Nanotechnology safety – literature review

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Earlier in June 2009 The European Agency for Safety and Health at Work released a literature review entitled “Workplace exposure to nanoparticles”

Pages from Workplace exposure to nanoparticles[1]The EU-OSHA says

“Nanomaterials possess various new properties and their industrial use creates new opportunities, but they also present new risks and uncertainties. Growing production and use of nanomaterials result in an increasing number of workers and consumers exposed to nanomaterials. This leads to a greater need for information on possible health and environmental effects of nanomaterials.”

The report is available for download by clicking on the image in this post.

Kevin Jones

Trained first aiders in “low risk” microbusinesses

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WorkSafe contacted me today concerning some issues raised in a previous post concerning their first aid information. Some small tweaks have been made to that post but one point required elaboration.  There is some dispute over whether low risk micro businesses require a trained first aider.   Below is my position.

FIRST AID NEEDS ASSESSMENT

The First Aid Compliance Code discusses a first aid needs assessment.   In our experience of assessing scores of workplaces, large and small, for first aid needs (including over 28 McDonald’s restaurants but that’s another story), we are convinced that a workplace that relies on others to provide an acceptable level of emergency first aid response would expose the employer to avoidable legal issues.   Unless, of course, one relies on “as far as is reasonably practicable” after someone may have been seriously injured or died on your premises.  It is doubtful that the relatives of the deceased would be so forgiving.  (Consider the actions of concerned relatives following the Kerang court case decision.)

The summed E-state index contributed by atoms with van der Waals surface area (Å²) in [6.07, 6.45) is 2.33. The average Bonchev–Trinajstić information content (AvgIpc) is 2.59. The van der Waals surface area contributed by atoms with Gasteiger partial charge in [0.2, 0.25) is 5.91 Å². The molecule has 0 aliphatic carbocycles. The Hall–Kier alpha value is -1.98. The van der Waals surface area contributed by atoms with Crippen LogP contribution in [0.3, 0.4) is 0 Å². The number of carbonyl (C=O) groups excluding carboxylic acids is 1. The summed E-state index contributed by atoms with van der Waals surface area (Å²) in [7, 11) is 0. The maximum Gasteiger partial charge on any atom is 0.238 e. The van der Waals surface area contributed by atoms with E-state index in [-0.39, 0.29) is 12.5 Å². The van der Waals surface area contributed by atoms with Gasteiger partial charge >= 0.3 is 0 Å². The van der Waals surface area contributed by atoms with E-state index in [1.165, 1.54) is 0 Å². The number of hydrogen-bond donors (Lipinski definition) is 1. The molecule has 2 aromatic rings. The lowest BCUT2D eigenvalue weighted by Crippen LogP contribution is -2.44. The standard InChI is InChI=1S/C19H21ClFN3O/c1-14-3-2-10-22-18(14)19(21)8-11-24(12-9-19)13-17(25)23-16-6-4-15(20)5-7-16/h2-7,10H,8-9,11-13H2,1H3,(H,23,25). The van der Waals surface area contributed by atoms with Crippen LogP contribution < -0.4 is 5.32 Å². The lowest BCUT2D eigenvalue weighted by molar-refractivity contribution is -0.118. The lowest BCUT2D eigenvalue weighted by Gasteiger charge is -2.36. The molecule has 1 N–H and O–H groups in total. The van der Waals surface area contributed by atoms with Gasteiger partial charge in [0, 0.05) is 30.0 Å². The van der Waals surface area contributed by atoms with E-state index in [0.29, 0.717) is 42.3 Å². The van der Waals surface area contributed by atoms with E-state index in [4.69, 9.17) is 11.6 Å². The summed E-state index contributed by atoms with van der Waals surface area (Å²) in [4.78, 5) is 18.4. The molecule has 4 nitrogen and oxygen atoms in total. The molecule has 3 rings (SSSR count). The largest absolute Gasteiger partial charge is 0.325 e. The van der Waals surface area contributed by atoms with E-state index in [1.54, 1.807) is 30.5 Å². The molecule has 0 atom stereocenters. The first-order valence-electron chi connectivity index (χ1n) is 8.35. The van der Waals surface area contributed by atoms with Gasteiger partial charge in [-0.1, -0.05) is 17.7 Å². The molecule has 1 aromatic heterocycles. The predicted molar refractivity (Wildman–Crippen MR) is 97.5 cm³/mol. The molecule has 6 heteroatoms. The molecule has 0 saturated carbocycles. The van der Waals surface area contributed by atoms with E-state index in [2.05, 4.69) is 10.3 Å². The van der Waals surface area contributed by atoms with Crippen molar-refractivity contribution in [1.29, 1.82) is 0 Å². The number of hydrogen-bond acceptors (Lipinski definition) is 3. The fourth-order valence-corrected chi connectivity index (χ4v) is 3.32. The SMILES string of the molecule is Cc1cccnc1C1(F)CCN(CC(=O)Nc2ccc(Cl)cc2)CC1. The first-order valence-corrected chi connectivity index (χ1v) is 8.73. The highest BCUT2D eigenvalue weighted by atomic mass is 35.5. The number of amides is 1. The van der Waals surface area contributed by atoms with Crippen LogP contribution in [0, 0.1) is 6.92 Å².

Ask yourself, is it better to have a trained first aider on site just in case, or rely on an ambulance being readily available and render no assistance?

Time is crucial in an emergency, with the risk of a person’s condition becoming more serious the longer treatment is delayed.  Emergency ambulances, even in metropolitan areas, can be delayed and, in an emergency, waiting with an unconscious and/or non-breathing person will seem an eternity.  Any delay in rendering appropriate first aid treatment will complicate proving that an appropriate duty of care was applied in the circumstance.

The Australian Resuscitation Council has made its guidelines available online. For those interested in establishing an appropriate level of first aid response for their workplaces, the guidelines are recommended to read.  But more importantly is the need to have suitably trained first aiders on site, particularly after an assessment of the workplace’s  first aid needs has been conducted.  A first aid kit is next to useless if CPR is required.

Of course, the need for first aid is minimised if all the other OHS matters are dealt with first in an orderly safety management system.

Kevin Jones

New Australian OHS statistics

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Safe Work Australia released two OHS statistical reports in June 2009 – Mesothelioma in Australia, Incidence 1982 to 2005, Deaths 1997 to 2006 and Notified Fatalities Statistical Report, July 2008 to December 2008.

Both reports are recommended for those statistic junkies out there as the analysis and trends are sadly illustrative, however some of the highlights, if they can be called that, are:

  • In 2005, the age-standardised rate of new cases of mesothelioma was 2.8 per 100 000 population.
  • In 2006, the age-standardised rate of death due to mesothelioma was 2.3 deaths per 100 000 population.

The death rate has remained stable.

MESOTHELIOMA IN AUSTRALIA
INCIDENCE 1982 TO 2005
DEATHS 1997 TO 2006

More detailed information is available in the fatalities report however below are some main findings

There were 88 notified work-related fatalities.

The majority of fatalities were male.

Workers aged 55 years and over accounted for one-fifth (20%) of worker fatalities.

Four industries accounted for over three-quarters of all notified work-related fatalities, in descending order:

  • Agriculture, forestry and fishing,
  • Construction;
  • Transport and storage;
  • Manufacturing

The most common causes of work-related fatalities were, in descending order:

  • Vehicle accident;
  • Being hit by moving objects;
  • Being hit by falling objects;
  • Drowning/immersion; and
  • Falls from a height.

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Worker health continues to get government support

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Just because Victoria’s WorkHealth program is not functioning anywhere near its initial intention, it does not mean that the issue of workers’ poor health is being ignored.  In mid-June 2009, Australia’s federal government announced a targeted program called the Tradies Tune-Up.